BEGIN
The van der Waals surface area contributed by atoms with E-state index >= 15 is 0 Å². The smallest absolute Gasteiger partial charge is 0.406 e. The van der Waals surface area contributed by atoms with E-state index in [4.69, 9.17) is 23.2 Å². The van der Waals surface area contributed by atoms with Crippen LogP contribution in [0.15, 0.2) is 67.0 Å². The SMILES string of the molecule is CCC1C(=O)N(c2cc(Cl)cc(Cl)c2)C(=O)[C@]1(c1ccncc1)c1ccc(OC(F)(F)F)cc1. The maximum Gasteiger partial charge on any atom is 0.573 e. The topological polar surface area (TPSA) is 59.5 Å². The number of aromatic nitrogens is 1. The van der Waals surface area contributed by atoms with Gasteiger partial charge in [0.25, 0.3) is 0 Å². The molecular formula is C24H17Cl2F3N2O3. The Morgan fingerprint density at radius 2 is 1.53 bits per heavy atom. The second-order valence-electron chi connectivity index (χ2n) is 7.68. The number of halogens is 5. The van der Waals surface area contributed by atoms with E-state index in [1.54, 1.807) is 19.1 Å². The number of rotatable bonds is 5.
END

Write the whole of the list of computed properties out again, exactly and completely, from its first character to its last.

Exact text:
The van der Waals surface area contributed by atoms with E-state index >= 15 is 0 Å². The smallest absolute Gasteiger partial charge is 0.406 e. The van der Waals surface area contributed by atoms with E-state index in [4.69, 9.17) is 23.2 Å². The van der Waals surface area contributed by atoms with Crippen LogP contribution in [0.15, 0.2) is 67.0 Å². The SMILES string of the molecule is CCC1C(=O)N(c2cc(Cl)cc(Cl)c2)C(=O)[C@]1(c1ccncc1)c1ccc(OC(F)(F)F)cc1. The maximum Gasteiger partial charge on any atom is 0.573 e. The topological polar surface area (TPSA) is 59.5 Å². The number of aromatic nitrogens is 1. The van der Waals surface area contributed by atoms with Gasteiger partial charge in [0.25, 0.3) is 0 Å². The molecular formula is C24H17Cl2F3N2O3. The Morgan fingerprint density at radius 2 is 1.53 bits per heavy atom. The second-order valence-electron chi connectivity index (χ2n) is 7.68. The number of halogens is 5. The van der Waals surface area contributed by atoms with E-state index in [1.54, 1.807) is 19.1 Å². The number of rotatable bonds is 5.